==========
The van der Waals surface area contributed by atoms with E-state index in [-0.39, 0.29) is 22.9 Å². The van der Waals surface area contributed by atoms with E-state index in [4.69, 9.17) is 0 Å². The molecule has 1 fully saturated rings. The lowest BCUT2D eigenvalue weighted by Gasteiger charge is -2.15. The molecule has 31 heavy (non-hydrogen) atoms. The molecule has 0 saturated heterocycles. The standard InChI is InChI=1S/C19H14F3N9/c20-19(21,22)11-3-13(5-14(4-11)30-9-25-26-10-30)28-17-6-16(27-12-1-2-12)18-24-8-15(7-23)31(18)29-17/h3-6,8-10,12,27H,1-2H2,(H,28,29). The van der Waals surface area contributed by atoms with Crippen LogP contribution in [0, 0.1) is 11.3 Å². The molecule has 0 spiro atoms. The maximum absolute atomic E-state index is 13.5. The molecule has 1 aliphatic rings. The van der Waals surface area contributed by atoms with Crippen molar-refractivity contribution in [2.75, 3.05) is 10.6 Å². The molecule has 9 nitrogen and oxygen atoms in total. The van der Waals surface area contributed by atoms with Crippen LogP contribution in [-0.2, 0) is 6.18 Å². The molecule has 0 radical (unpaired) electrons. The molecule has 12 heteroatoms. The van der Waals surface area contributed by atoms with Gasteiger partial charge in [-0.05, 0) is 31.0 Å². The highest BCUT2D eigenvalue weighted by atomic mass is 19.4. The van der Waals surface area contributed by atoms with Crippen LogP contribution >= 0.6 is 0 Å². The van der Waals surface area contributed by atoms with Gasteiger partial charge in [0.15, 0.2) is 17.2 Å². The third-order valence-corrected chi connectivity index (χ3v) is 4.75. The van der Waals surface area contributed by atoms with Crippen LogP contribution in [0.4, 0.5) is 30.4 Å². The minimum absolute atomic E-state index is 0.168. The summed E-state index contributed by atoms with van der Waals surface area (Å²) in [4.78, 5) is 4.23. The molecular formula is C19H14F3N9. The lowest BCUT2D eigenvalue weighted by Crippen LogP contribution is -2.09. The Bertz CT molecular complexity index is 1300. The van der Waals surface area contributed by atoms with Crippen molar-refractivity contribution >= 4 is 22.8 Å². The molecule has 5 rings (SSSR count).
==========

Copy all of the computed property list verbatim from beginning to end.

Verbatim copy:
The van der Waals surface area contributed by atoms with E-state index in [-0.39, 0.29) is 22.9 Å². The van der Waals surface area contributed by atoms with E-state index in [4.69, 9.17) is 0 Å². The molecule has 1 fully saturated rings. The lowest BCUT2D eigenvalue weighted by Gasteiger charge is -2.15. The molecule has 31 heavy (non-hydrogen) atoms. The molecule has 0 saturated heterocycles. The standard InChI is InChI=1S/C19H14F3N9/c20-19(21,22)11-3-13(5-14(4-11)30-9-25-26-10-30)28-17-6-16(27-12-1-2-12)18-24-8-15(7-23)31(18)29-17/h3-6,8-10,12,27H,1-2H2,(H,28,29). The van der Waals surface area contributed by atoms with Crippen LogP contribution in [0, 0.1) is 11.3 Å². The molecule has 0 spiro atoms. The maximum absolute atomic E-state index is 13.5. The molecule has 1 aliphatic rings. The van der Waals surface area contributed by atoms with Crippen molar-refractivity contribution in [2.75, 3.05) is 10.6 Å². The molecule has 9 nitrogen and oxygen atoms in total. The van der Waals surface area contributed by atoms with Crippen LogP contribution in [-0.2, 0) is 6.18 Å². The molecule has 0 radical (unpaired) electrons. The molecule has 12 heteroatoms. The van der Waals surface area contributed by atoms with Gasteiger partial charge in [-0.05, 0) is 31.0 Å². The highest BCUT2D eigenvalue weighted by atomic mass is 19.4. The van der Waals surface area contributed by atoms with Crippen LogP contribution >= 0.6 is 0 Å². The van der Waals surface area contributed by atoms with Gasteiger partial charge in [0.15, 0.2) is 17.2 Å². The third-order valence-corrected chi connectivity index (χ3v) is 4.75. The van der Waals surface area contributed by atoms with Crippen LogP contribution in [0.4, 0.5) is 30.4 Å². The minimum absolute atomic E-state index is 0.168. The summed E-state index contributed by atoms with van der Waals surface area (Å²) in [4.78, 5) is 4.23. The molecular formula is C19H14F3N9. The lowest BCUT2D eigenvalue weighted by Crippen LogP contribution is -2.09. The Bertz CT molecular complexity index is 1300. The van der Waals surface area contributed by atoms with Crippen molar-refractivity contribution >= 4 is 22.8 Å². The molecule has 5 rings (SSSR count).